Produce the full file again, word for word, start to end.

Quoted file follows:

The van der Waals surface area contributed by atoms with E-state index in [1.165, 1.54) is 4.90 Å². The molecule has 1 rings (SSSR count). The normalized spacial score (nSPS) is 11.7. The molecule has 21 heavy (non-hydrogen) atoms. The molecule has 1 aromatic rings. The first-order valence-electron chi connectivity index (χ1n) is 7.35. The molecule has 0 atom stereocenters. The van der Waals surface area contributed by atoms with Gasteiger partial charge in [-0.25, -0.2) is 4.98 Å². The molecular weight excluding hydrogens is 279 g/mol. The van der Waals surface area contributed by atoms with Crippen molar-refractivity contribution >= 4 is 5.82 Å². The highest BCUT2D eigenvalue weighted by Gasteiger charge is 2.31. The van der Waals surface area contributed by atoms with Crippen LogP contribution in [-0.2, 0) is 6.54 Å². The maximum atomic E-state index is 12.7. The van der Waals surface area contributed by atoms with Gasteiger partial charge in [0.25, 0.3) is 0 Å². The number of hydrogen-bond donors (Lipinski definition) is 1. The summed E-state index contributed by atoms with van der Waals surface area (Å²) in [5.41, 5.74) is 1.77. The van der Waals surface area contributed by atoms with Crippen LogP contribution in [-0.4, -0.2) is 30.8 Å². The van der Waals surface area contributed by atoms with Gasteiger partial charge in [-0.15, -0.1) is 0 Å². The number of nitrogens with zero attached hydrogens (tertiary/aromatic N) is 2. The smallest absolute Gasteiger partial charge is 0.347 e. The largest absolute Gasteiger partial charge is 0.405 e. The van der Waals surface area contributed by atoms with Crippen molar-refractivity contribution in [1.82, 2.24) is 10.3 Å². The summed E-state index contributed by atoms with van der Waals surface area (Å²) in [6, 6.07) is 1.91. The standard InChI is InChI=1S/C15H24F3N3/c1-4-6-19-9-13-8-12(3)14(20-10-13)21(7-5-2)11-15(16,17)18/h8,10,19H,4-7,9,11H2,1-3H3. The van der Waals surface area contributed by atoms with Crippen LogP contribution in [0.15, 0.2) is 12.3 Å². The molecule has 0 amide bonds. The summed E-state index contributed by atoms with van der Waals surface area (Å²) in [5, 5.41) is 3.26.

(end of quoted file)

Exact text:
The van der Waals surface area contributed by atoms with E-state index in [1.165, 1.54) is 4.90 Å². The molecule has 1 rings (SSSR count). The normalized spacial score (nSPS) is 11.7. The molecule has 21 heavy (non-hydrogen) atoms. The molecule has 1 aromatic rings. The first-order valence-electron chi connectivity index (χ1n) is 7.35. The molecule has 0 atom stereocenters. The van der Waals surface area contributed by atoms with Gasteiger partial charge in [-0.25, -0.2) is 4.98 Å². The molecular weight excluding hydrogens is 279 g/mol. The van der Waals surface area contributed by atoms with Crippen molar-refractivity contribution >= 4 is 5.82 Å². The highest BCUT2D eigenvalue weighted by Gasteiger charge is 2.31. The van der Waals surface area contributed by atoms with Crippen LogP contribution in [-0.2, 0) is 6.54 Å². The maximum atomic E-state index is 12.7. The van der Waals surface area contributed by atoms with Gasteiger partial charge in [0.25, 0.3) is 0 Å². The number of hydrogen-bond donors (Lipinski definition) is 1. The summed E-state index contributed by atoms with van der Waals surface area (Å²) in [5.41, 5.74) is 1.77. The van der Waals surface area contributed by atoms with Crippen LogP contribution in [-0.4, -0.2) is 30.8 Å². The van der Waals surface area contributed by atoms with Gasteiger partial charge in [-0.15, -0.1) is 0 Å². The number of nitrogens with zero attached hydrogens (tertiary/aromatic N) is 2. The smallest absolute Gasteiger partial charge is 0.347 e. The largest absolute Gasteiger partial charge is 0.405 e. The van der Waals surface area contributed by atoms with Crippen molar-refractivity contribution in [1.82, 2.24) is 10.3 Å². The summed E-state index contributed by atoms with van der Waals surface area (Å²) in [6, 6.07) is 1.91. The standard InChI is InChI=1S/C15H24F3N3/c1-4-6-19-9-13-8-12(3)14(20-10-13)21(7-5-2)11-15(16,17)18/h8,10,19H,4-7,9,11H2,1-3H3. The van der Waals surface area contributed by atoms with Crippen LogP contribution in [0.15, 0.2) is 12.3 Å². The molecule has 0 amide bonds. The summed E-state index contributed by atoms with van der Waals surface area (Å²) in [5, 5.41) is 3.26.